UK operator Three has announced that 5G mobile data will be so reliable that most homes will be able to fully ditch home broadband connections.
According to the BBC, Three’s UK chief executive, Dave Dyson, claimed that there would be enough capacity on 5G to cope with demand and as a result save households money by stopping their contracts for fixed-lines.
Dyson stated that 5G will be able to offer a good enough alternative to home broadband:
“Maybe not for the whole country, but certainly a significant majority of the country, I strongly believe 5G can offer a good enough home broadband experience for people to effectively ditch their copper [or fibre] connection,” said David Dyson, Three UK’s chief executive.
Dyson forecasts that consumers will use as much as 13 more times of mobile data in 2025. This can be supported by the communications company, Ofcom. The company predicted that by 2025 mobile data traffic will fall between 12 and 47 times greater than levels recorded in 2014.
Three has announced that it has plans to invest £2 billion, claiming that they intend to launch its first 5G services in the UK as early as the middle of 2019.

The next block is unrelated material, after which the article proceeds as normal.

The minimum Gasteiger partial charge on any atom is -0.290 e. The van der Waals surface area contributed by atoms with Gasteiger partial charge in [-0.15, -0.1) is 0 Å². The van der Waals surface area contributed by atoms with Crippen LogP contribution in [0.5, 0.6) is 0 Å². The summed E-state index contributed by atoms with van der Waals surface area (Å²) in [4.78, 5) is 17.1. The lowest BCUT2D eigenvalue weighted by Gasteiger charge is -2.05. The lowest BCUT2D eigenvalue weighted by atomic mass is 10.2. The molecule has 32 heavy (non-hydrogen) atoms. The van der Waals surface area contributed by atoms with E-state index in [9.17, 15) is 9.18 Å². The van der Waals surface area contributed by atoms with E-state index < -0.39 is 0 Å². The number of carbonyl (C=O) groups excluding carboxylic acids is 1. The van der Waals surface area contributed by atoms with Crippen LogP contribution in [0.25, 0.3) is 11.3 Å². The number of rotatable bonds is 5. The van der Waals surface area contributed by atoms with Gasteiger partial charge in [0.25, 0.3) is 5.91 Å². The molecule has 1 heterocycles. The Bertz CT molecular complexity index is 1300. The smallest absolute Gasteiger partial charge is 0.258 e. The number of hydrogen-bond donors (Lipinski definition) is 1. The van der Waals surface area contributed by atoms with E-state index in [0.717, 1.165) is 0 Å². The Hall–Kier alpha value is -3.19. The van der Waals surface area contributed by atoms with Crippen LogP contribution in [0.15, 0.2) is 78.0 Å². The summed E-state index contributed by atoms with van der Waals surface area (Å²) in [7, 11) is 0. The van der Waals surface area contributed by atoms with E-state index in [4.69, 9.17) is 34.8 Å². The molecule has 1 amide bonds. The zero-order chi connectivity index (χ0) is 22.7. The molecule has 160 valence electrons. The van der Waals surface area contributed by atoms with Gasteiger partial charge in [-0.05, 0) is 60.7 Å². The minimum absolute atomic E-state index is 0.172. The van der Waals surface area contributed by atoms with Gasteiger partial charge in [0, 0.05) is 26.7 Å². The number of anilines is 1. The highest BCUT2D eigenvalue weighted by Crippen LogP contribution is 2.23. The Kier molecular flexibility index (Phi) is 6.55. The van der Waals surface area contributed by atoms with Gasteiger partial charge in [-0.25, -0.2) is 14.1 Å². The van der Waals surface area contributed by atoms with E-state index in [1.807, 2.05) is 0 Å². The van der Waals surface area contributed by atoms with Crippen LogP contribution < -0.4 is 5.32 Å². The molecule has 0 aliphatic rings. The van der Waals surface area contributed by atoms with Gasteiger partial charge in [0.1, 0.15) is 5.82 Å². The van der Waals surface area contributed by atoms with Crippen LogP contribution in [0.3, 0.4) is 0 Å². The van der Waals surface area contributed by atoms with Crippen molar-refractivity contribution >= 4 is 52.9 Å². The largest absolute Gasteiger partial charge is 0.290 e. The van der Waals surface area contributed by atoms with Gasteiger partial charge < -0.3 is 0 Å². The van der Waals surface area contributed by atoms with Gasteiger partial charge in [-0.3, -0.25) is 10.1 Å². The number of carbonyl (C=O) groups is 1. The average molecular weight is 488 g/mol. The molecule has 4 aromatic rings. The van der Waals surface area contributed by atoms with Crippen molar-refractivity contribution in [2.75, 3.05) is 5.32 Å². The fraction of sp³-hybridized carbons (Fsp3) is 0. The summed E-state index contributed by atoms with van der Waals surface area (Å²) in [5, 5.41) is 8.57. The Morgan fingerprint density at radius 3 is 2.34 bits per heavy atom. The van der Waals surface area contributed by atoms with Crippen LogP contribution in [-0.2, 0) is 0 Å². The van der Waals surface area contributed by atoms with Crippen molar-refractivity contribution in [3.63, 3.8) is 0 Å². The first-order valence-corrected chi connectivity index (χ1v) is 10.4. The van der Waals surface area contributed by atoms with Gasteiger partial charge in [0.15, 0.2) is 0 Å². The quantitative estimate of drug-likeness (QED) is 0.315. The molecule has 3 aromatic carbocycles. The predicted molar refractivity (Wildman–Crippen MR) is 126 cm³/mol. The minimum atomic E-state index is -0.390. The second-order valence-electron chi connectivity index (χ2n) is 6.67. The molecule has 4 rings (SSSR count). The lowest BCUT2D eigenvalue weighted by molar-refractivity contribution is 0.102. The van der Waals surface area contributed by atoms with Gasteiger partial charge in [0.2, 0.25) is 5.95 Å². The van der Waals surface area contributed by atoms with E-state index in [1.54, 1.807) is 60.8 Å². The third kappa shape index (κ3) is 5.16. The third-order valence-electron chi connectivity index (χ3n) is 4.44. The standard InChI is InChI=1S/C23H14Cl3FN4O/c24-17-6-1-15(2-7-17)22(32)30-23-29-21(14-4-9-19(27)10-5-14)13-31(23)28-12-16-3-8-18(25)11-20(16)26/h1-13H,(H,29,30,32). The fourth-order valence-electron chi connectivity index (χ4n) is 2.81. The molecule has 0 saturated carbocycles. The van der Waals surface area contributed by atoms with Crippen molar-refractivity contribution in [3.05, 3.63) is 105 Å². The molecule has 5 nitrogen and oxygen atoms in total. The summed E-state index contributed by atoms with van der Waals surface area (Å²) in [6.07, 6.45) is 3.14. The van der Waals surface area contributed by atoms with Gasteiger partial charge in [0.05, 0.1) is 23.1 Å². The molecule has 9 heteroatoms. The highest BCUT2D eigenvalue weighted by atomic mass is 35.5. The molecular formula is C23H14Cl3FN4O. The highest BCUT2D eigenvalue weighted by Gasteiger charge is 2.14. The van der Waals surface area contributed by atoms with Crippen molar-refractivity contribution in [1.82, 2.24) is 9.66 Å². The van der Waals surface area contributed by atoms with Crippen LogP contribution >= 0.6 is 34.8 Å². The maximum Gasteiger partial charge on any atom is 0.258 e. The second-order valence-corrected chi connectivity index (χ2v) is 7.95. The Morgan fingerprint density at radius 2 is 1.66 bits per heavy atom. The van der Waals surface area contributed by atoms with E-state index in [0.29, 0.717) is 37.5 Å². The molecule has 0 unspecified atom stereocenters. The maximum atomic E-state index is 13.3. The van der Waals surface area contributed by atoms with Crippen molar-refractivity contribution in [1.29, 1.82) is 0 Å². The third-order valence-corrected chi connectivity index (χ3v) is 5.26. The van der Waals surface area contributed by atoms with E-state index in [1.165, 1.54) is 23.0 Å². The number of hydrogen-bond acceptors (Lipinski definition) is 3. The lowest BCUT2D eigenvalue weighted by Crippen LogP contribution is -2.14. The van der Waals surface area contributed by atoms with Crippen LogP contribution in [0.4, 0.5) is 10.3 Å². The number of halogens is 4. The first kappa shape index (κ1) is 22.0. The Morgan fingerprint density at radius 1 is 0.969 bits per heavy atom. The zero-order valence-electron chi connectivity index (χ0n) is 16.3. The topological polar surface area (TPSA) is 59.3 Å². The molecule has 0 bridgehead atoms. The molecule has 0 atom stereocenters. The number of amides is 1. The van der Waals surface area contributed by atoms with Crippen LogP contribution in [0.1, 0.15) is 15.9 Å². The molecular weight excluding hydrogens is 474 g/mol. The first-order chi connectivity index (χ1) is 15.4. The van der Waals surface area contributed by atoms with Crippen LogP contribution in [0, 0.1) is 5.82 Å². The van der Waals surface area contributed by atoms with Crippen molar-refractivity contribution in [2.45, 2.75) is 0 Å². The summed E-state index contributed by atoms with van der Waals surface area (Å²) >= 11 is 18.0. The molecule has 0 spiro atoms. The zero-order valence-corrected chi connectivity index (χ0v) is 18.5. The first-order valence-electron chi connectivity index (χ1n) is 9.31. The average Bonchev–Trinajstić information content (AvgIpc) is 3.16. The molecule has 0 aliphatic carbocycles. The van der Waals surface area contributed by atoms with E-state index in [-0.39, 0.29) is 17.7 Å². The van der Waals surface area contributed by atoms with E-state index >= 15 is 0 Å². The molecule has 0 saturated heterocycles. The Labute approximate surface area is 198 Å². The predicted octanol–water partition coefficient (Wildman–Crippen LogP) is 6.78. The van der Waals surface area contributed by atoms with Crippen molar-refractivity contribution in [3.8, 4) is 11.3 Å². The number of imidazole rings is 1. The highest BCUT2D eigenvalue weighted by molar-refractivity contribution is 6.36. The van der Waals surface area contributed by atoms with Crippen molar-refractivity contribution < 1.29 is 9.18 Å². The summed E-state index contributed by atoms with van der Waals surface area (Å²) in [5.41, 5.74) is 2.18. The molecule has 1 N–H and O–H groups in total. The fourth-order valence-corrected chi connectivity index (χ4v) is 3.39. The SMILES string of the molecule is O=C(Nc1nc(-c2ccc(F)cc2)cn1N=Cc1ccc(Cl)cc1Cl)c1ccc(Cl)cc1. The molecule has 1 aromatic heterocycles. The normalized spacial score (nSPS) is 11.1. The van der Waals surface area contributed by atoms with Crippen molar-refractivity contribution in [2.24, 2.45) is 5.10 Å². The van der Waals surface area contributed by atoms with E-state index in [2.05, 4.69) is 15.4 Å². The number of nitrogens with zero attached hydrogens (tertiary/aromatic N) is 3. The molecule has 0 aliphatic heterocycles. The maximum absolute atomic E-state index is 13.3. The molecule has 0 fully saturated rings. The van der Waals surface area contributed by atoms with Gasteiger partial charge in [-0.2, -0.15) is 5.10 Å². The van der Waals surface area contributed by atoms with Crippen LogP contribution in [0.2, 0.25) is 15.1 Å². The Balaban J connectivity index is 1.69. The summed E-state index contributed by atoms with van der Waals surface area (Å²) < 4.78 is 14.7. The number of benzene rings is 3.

This announcement coincides with the news that BT’s mobile division EE, has turned on a total of nine sites in London trialling 5G.
In addition to these announcements, Vodafone and Telefonica-owned O2 have disclosed that they plan to launch their own 5G services in the near future.
In theory, it is possible for 5G services to offer download speeds of up to 10 gigabits per second or possibly even 20Gbps. However, these speeds are unlikely to be achieved for a good few years as of yet.
UK networks are under a lot of pressure to assure the public of the need to upgrade, as currently, most phones are not actually capable enough of pushing 4G service speeds to their limits. As part of their announcement, Three is making the pitch that 5G can actually provide a “genuine alternative” to home broadband services.
However, Andrew Ferguson, from Thinkbroadband, has stated that it is still uncertain how reliable it will actually be:
“Stability is important for video streaming at HD and Ultra HD quality levels, and paramount for the gaming community.”
“Full-fibre services are going to beat 5G as you have a connection as stable as the one that will be feeding the mobile masts and thus the variables of signal strength dropping due to a bus passing the home are avoided.”
Three are making the case that 5G services will act as a more cost-effective alternative to implement than laying ‘full-fibre’ connections to homes within the UK. The government is currently following a target to provide full-fibre to the whole of the UK by 2033.
The chief executive of Three has disclosed that the cost involved with full-fibre connections will make 5G a more appealing choice:
“It’s much cheaper and quicker to provide that connectivity via a wireless connection.”